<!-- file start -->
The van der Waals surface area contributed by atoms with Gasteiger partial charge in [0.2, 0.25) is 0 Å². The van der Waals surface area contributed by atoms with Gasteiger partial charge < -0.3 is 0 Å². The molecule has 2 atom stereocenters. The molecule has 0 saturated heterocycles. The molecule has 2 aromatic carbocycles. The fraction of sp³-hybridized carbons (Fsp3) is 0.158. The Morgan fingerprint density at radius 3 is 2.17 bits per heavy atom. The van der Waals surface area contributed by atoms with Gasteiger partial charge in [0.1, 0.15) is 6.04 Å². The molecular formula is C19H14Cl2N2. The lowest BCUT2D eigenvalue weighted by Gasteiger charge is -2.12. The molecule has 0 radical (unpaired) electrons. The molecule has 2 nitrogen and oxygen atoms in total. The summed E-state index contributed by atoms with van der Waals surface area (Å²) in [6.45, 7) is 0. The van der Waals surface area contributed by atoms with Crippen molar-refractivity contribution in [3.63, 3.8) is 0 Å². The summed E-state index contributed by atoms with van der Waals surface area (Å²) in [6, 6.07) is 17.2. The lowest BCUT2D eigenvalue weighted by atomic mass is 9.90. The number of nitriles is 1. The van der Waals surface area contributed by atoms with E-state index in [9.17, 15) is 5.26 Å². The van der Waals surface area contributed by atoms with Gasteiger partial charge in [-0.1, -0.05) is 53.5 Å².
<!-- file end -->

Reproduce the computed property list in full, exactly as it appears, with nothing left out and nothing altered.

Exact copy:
The van der Waals surface area contributed by atoms with Gasteiger partial charge in [0.2, 0.25) is 0 Å². The van der Waals surface area contributed by atoms with Gasteiger partial charge < -0.3 is 0 Å². The molecule has 2 atom stereocenters. The molecule has 0 saturated heterocycles. The molecule has 2 aromatic carbocycles. The fraction of sp³-hybridized carbons (Fsp3) is 0.158. The Morgan fingerprint density at radius 3 is 2.17 bits per heavy atom. The van der Waals surface area contributed by atoms with Gasteiger partial charge in [0.1, 0.15) is 6.04 Å². The molecular formula is C19H14Cl2N2. The lowest BCUT2D eigenvalue weighted by Gasteiger charge is -2.12. The molecule has 0 radical (unpaired) electrons. The molecule has 2 nitrogen and oxygen atoms in total. The summed E-state index contributed by atoms with van der Waals surface area (Å²) in [6.45, 7) is 0. The van der Waals surface area contributed by atoms with Crippen molar-refractivity contribution in [3.63, 3.8) is 0 Å². The summed E-state index contributed by atoms with van der Waals surface area (Å²) in [6, 6.07) is 17.2. The lowest BCUT2D eigenvalue weighted by atomic mass is 9.90. The number of nitriles is 1. The van der Waals surface area contributed by atoms with E-state index in [9.17, 15) is 5.26 Å². The van der Waals surface area contributed by atoms with Gasteiger partial charge in [-0.1, -0.05) is 53.5 Å².